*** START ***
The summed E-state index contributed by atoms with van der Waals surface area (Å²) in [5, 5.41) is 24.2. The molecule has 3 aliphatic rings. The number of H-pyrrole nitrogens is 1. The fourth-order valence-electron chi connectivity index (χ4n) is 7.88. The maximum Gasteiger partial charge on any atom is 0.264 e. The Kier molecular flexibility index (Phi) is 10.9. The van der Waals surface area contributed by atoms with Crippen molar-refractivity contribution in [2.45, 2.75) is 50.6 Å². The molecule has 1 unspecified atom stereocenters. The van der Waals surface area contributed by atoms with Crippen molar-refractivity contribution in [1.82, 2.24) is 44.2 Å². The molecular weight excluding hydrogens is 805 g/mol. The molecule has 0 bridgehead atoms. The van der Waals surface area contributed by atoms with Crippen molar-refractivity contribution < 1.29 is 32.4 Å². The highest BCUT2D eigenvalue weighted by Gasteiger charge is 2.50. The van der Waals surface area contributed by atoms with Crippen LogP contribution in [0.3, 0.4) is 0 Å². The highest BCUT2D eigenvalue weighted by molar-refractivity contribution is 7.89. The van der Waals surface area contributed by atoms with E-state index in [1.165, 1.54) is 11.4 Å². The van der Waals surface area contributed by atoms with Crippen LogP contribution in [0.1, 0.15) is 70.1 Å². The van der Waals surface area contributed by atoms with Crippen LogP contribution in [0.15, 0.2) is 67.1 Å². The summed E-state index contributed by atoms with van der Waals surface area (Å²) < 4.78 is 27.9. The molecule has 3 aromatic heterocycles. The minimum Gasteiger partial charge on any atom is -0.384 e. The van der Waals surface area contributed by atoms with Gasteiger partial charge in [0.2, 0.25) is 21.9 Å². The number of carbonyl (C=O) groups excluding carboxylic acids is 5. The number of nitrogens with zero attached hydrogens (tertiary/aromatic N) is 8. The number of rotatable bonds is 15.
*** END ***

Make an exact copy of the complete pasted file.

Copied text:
The summed E-state index contributed by atoms with van der Waals surface area (Å²) in [5, 5.41) is 24.2. The molecule has 3 aliphatic rings. The number of H-pyrrole nitrogens is 1. The fourth-order valence-electron chi connectivity index (χ4n) is 7.88. The maximum Gasteiger partial charge on any atom is 0.264 e. The Kier molecular flexibility index (Phi) is 10.9. The van der Waals surface area contributed by atoms with Crippen molar-refractivity contribution in [2.45, 2.75) is 50.6 Å². The molecule has 1 unspecified atom stereocenters. The van der Waals surface area contributed by atoms with Crippen molar-refractivity contribution in [1.82, 2.24) is 44.2 Å². The molecular weight excluding hydrogens is 805 g/mol. The molecule has 0 bridgehead atoms. The van der Waals surface area contributed by atoms with Crippen molar-refractivity contribution < 1.29 is 32.4 Å². The highest BCUT2D eigenvalue weighted by Gasteiger charge is 2.50. The van der Waals surface area contributed by atoms with Crippen LogP contribution in [0.3, 0.4) is 0 Å². The highest BCUT2D eigenvalue weighted by molar-refractivity contribution is 7.89. The van der Waals surface area contributed by atoms with E-state index in [1.165, 1.54) is 11.4 Å². The van der Waals surface area contributed by atoms with Crippen LogP contribution in [0.1, 0.15) is 70.1 Å². The van der Waals surface area contributed by atoms with Crippen LogP contribution in [0.15, 0.2) is 67.1 Å². The summed E-state index contributed by atoms with van der Waals surface area (Å²) < 4.78 is 27.9. The molecule has 3 aromatic heterocycles. The minimum Gasteiger partial charge on any atom is -0.384 e. The van der Waals surface area contributed by atoms with Gasteiger partial charge in [0.2, 0.25) is 21.9 Å². The number of carbonyl (C=O) groups excluding carboxylic acids is 5. The number of nitrogens with zero attached hydrogens (tertiary/aromatic N) is 8. The number of rotatable bonds is 15.